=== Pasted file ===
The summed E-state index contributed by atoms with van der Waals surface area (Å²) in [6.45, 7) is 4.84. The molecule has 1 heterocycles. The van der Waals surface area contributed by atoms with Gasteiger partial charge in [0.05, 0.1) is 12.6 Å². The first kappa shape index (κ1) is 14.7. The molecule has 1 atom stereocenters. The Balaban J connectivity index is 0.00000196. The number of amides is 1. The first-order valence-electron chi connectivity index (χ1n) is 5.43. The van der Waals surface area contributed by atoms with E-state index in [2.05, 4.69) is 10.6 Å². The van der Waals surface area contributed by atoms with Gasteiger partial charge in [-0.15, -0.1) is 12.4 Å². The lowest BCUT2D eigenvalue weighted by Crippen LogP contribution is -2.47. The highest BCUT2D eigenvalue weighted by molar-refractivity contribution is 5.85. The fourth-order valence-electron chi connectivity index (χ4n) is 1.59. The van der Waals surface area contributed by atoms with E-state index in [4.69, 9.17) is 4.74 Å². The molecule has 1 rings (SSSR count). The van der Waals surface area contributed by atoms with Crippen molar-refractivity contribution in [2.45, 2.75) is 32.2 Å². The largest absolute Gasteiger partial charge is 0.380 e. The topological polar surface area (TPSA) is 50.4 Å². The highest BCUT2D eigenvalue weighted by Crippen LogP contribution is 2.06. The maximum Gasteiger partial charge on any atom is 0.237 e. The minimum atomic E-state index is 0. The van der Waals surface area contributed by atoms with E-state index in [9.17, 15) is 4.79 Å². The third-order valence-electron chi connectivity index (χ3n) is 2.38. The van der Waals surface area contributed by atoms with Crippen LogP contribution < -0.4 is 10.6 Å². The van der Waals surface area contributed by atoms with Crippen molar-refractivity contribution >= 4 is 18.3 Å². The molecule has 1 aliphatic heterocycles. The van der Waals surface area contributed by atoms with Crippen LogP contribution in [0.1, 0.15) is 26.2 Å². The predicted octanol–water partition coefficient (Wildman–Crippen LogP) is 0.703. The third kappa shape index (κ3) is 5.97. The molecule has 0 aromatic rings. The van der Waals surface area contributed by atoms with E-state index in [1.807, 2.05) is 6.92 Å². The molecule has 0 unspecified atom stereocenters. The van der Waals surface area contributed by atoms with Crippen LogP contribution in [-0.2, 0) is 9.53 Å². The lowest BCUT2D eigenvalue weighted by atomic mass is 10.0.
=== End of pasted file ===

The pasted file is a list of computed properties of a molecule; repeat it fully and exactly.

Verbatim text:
The summed E-state index contributed by atoms with van der Waals surface area (Å²) in [6.45, 7) is 4.84. The molecule has 1 heterocycles. The van der Waals surface area contributed by atoms with Gasteiger partial charge in [0.05, 0.1) is 12.6 Å². The first kappa shape index (κ1) is 14.7. The molecule has 1 atom stereocenters. The Balaban J connectivity index is 0.00000196. The number of amides is 1. The first-order valence-electron chi connectivity index (χ1n) is 5.43. The van der Waals surface area contributed by atoms with E-state index in [2.05, 4.69) is 10.6 Å². The van der Waals surface area contributed by atoms with Gasteiger partial charge in [-0.15, -0.1) is 12.4 Å². The lowest BCUT2D eigenvalue weighted by Crippen LogP contribution is -2.47. The highest BCUT2D eigenvalue weighted by molar-refractivity contribution is 5.85. The fourth-order valence-electron chi connectivity index (χ4n) is 1.59. The van der Waals surface area contributed by atoms with E-state index in [4.69, 9.17) is 4.74 Å². The molecule has 1 rings (SSSR count). The van der Waals surface area contributed by atoms with Crippen molar-refractivity contribution in [2.45, 2.75) is 32.2 Å². The largest absolute Gasteiger partial charge is 0.380 e. The topological polar surface area (TPSA) is 50.4 Å². The highest BCUT2D eigenvalue weighted by Crippen LogP contribution is 2.06. The maximum Gasteiger partial charge on any atom is 0.237 e. The minimum atomic E-state index is 0. The van der Waals surface area contributed by atoms with E-state index in [9.17, 15) is 4.79 Å². The third-order valence-electron chi connectivity index (χ3n) is 2.38. The van der Waals surface area contributed by atoms with Crippen LogP contribution < -0.4 is 10.6 Å². The van der Waals surface area contributed by atoms with Crippen molar-refractivity contribution >= 4 is 18.3 Å². The molecule has 1 aliphatic heterocycles. The van der Waals surface area contributed by atoms with Crippen LogP contribution in [0.1, 0.15) is 26.2 Å². The predicted octanol–water partition coefficient (Wildman–Crippen LogP) is 0.703. The third kappa shape index (κ3) is 5.97. The molecule has 0 aromatic rings. The van der Waals surface area contributed by atoms with E-state index in [1.807, 2.05) is 6.92 Å². The molecule has 0 unspecified atom stereocenters. The van der Waals surface area contributed by atoms with Crippen LogP contribution in [-0.2, 0) is 9.53 Å². The lowest BCUT2D eigenvalue weighted by atomic mass is 10.0.